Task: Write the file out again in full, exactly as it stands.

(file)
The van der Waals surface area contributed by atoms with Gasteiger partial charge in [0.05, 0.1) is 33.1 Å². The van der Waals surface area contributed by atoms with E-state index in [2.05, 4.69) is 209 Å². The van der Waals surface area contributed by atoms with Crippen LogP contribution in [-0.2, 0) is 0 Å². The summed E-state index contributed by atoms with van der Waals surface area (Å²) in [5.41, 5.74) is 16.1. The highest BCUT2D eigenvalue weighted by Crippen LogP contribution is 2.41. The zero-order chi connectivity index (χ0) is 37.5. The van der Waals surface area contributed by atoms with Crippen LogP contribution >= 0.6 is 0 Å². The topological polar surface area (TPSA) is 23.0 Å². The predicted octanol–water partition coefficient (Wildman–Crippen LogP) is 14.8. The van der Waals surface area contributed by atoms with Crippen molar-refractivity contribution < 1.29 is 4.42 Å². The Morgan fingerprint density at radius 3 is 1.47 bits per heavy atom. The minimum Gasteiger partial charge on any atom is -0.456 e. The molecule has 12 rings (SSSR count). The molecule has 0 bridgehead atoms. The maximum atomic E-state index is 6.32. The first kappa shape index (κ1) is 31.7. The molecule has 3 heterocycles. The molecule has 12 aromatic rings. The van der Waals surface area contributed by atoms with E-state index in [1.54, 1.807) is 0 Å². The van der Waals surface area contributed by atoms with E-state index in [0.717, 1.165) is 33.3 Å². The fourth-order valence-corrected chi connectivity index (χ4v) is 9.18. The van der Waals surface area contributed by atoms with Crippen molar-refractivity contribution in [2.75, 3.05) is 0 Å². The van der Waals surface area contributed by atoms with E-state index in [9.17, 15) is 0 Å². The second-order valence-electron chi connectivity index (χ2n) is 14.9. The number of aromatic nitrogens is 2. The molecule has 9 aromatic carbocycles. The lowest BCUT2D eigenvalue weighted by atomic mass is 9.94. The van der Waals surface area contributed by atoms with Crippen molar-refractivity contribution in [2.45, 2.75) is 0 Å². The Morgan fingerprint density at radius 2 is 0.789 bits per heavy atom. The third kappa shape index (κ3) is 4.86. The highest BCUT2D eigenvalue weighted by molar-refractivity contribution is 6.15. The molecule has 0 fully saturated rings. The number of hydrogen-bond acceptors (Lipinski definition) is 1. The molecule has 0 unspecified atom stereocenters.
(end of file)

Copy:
The van der Waals surface area contributed by atoms with Gasteiger partial charge in [0.05, 0.1) is 33.1 Å². The van der Waals surface area contributed by atoms with E-state index in [2.05, 4.69) is 209 Å². The van der Waals surface area contributed by atoms with Crippen LogP contribution in [-0.2, 0) is 0 Å². The summed E-state index contributed by atoms with van der Waals surface area (Å²) in [5.41, 5.74) is 16.1. The highest BCUT2D eigenvalue weighted by Crippen LogP contribution is 2.41. The zero-order chi connectivity index (χ0) is 37.5. The van der Waals surface area contributed by atoms with Crippen LogP contribution >= 0.6 is 0 Å². The topological polar surface area (TPSA) is 23.0 Å². The predicted octanol–water partition coefficient (Wildman–Crippen LogP) is 14.8. The van der Waals surface area contributed by atoms with Crippen molar-refractivity contribution < 1.29 is 4.42 Å². The Morgan fingerprint density at radius 3 is 1.47 bits per heavy atom. The minimum Gasteiger partial charge on any atom is -0.456 e. The molecule has 12 rings (SSSR count). The molecule has 0 bridgehead atoms. The maximum atomic E-state index is 6.32. The first kappa shape index (κ1) is 31.7. The molecule has 3 heterocycles. The molecule has 12 aromatic rings. The van der Waals surface area contributed by atoms with E-state index in [1.54, 1.807) is 0 Å². The van der Waals surface area contributed by atoms with E-state index in [0.717, 1.165) is 33.3 Å². The fourth-order valence-corrected chi connectivity index (χ4v) is 9.18. The van der Waals surface area contributed by atoms with Crippen molar-refractivity contribution in [2.75, 3.05) is 0 Å². The van der Waals surface area contributed by atoms with E-state index in [9.17, 15) is 0 Å². The second-order valence-electron chi connectivity index (χ2n) is 14.9. The number of aromatic nitrogens is 2. The molecule has 9 aromatic carbocycles. The lowest BCUT2D eigenvalue weighted by atomic mass is 9.94. The van der Waals surface area contributed by atoms with Crippen molar-refractivity contribution in [2.45, 2.75) is 0 Å². The Morgan fingerprint density at radius 2 is 0.789 bits per heavy atom. The third kappa shape index (κ3) is 4.86. The highest BCUT2D eigenvalue weighted by molar-refractivity contribution is 6.15. The molecule has 0 fully saturated rings. The number of hydrogen-bond acceptors (Lipinski definition) is 1. The molecule has 0 unspecified atom stereocenters.